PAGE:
EasyJet expecting substantial profit rise
Low-cost airline easyJet forecast a “substantial” improvement in profits after passenger numbers jumped 9% in its most recent quarter.
Luton-based easyJet said the bulk of the increase came from outside the UK as it targeted growth markets with expansion at airports such as Milan Malpensa, Madrid Barajas and Paris Orly.
The number of non-UK originating passengers increased by 20% in the final quarter of 2009, accounting for 54% of all passengers.
Overall, the company carried 11m customers in the quarter as revenues lifted 10% to £607.5m and average revenue per seat improved by a bigger-than-expected 4.2% to £47.50.
Weather-related disruption closed a number of airports during December, but easyJet said it still managed to fly nearly 90% of its programme.
Chief executive Andy Harrison said: “Economic conditions remain challenging and we continue to expect a tough trading environment.
“However, the underlying performance of the business in the first quarter has been encouraging and easyJet remains on track to deliver substantial profit improvement during 2010.”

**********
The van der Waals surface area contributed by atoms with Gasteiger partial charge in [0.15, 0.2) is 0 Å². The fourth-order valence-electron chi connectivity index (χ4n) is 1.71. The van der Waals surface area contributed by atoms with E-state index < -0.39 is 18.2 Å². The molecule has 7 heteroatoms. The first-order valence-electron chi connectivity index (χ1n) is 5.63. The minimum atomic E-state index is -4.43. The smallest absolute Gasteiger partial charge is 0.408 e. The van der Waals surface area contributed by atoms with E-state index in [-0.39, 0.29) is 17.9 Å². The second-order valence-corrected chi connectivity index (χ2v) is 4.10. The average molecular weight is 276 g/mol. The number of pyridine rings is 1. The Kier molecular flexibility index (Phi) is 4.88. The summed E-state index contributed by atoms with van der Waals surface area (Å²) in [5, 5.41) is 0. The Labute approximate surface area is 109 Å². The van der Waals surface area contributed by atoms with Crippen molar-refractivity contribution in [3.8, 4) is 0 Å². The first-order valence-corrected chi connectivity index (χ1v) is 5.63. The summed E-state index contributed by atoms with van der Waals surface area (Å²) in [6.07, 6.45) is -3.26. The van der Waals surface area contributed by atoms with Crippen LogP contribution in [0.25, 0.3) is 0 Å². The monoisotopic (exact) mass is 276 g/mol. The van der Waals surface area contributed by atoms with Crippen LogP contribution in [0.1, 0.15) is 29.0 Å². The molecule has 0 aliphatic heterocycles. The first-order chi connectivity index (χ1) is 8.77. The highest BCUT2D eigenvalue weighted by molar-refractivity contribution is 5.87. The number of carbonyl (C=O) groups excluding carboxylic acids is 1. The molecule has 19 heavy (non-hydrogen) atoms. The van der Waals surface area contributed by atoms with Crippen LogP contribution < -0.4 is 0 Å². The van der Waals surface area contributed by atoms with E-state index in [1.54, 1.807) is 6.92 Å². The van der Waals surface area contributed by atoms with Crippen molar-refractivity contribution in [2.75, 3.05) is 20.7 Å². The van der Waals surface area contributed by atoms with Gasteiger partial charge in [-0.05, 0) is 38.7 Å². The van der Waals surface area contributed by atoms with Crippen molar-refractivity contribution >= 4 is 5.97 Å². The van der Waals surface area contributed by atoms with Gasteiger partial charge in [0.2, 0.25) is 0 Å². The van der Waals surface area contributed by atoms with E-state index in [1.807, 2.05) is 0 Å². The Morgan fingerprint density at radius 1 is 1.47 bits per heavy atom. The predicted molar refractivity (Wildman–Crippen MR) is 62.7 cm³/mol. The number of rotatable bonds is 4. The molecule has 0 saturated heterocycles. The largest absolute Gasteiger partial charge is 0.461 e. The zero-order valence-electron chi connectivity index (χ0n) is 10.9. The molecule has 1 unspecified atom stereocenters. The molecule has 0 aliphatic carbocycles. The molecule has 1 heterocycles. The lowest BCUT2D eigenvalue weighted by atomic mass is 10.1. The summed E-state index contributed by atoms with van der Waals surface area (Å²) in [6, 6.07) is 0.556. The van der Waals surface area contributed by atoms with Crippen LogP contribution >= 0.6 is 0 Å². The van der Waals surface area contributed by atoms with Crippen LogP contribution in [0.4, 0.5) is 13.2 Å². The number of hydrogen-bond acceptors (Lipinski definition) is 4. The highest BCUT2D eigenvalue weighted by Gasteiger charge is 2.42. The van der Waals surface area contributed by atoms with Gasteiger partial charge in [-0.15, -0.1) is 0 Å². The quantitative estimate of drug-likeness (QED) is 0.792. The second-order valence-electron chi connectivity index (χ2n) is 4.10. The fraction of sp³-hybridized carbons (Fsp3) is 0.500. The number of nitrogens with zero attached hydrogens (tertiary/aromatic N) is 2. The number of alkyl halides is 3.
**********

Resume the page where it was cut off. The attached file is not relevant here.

EasyJet shares opened more than 3% higher yesterday.
Easyjet's profits were down 65% to £43.7m last year, but it was one of the few carriers to make a surplus in the recession.
The performance this year should be helped by a £100m boost from lower fuel prices.
And with more than 65% of winter seats now sold, easyJet said its first half revenues were likely to be better than initially forecast. It added the improvement should offset additional costs resulting from the weather disruption.
Overall, it expects losses in the seasonally quieter first half of the financial year to be in the range of £80m and £95m — representing a “significant improvement” on the same period a year earlier.
The airline said it had grown capacity by 14% in mainland Europe, including by 33% at Milan and by around 20% at Paris and Madrid.
In the UK, it grew by 11% at Gatwick and by 60% at Manchester, but capacity was reduced at weaker performing bases such as Luton and at East Midlands, where the company recently announced it will no longer have a presence.